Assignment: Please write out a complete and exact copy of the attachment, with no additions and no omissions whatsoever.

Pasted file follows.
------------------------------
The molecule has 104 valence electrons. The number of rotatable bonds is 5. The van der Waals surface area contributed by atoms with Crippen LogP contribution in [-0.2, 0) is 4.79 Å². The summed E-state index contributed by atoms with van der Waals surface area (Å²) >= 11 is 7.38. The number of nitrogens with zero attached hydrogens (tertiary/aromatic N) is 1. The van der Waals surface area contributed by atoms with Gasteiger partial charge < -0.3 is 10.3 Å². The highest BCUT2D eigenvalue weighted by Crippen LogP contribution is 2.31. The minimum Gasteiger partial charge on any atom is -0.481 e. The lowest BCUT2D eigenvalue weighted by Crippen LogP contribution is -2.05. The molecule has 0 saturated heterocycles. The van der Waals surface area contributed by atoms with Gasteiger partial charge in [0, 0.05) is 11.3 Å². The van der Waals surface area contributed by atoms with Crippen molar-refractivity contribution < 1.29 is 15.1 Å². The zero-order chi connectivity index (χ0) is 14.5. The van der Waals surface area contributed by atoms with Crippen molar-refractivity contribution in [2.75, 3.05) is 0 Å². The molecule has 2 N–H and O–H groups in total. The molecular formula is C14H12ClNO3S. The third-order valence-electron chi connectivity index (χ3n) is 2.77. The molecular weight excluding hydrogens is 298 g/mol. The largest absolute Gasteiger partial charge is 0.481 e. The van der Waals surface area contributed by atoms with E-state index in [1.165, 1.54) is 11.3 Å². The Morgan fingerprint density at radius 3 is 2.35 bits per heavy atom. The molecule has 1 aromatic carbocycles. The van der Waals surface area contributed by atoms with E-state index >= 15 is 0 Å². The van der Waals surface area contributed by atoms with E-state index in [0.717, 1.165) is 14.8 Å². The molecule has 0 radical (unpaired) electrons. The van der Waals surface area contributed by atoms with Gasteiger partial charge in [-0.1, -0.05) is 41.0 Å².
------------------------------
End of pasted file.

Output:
The molecule has 104 valence electrons. The number of rotatable bonds is 5. The van der Waals surface area contributed by atoms with Crippen LogP contribution in [-0.2, 0) is 4.79 Å². The summed E-state index contributed by atoms with van der Waals surface area (Å²) >= 11 is 7.38. The number of nitrogens with zero attached hydrogens (tertiary/aromatic N) is 1. The van der Waals surface area contributed by atoms with Gasteiger partial charge < -0.3 is 10.3 Å². The highest BCUT2D eigenvalue weighted by Crippen LogP contribution is 2.31. The minimum Gasteiger partial charge on any atom is -0.481 e. The lowest BCUT2D eigenvalue weighted by Crippen LogP contribution is -2.05. The molecule has 0 saturated heterocycles. The van der Waals surface area contributed by atoms with Gasteiger partial charge in [0, 0.05) is 11.3 Å². The van der Waals surface area contributed by atoms with Crippen molar-refractivity contribution < 1.29 is 15.1 Å². The zero-order chi connectivity index (χ0) is 14.5. The van der Waals surface area contributed by atoms with Crippen molar-refractivity contribution in [2.75, 3.05) is 0 Å². The molecule has 2 N–H and O–H groups in total. The molecular formula is C14H12ClNO3S. The third-order valence-electron chi connectivity index (χ3n) is 2.77. The molecular weight excluding hydrogens is 298 g/mol. The largest absolute Gasteiger partial charge is 0.481 e. The van der Waals surface area contributed by atoms with E-state index in [1.165, 1.54) is 11.3 Å². The Morgan fingerprint density at radius 3 is 2.35 bits per heavy atom. The molecule has 1 aromatic carbocycles. The van der Waals surface area contributed by atoms with E-state index >= 15 is 0 Å². The van der Waals surface area contributed by atoms with E-state index in [0.717, 1.165) is 14.8 Å². The molecule has 0 radical (unpaired) electrons. The van der Waals surface area contributed by atoms with Gasteiger partial charge in [-0.1, -0.05) is 41.0 Å².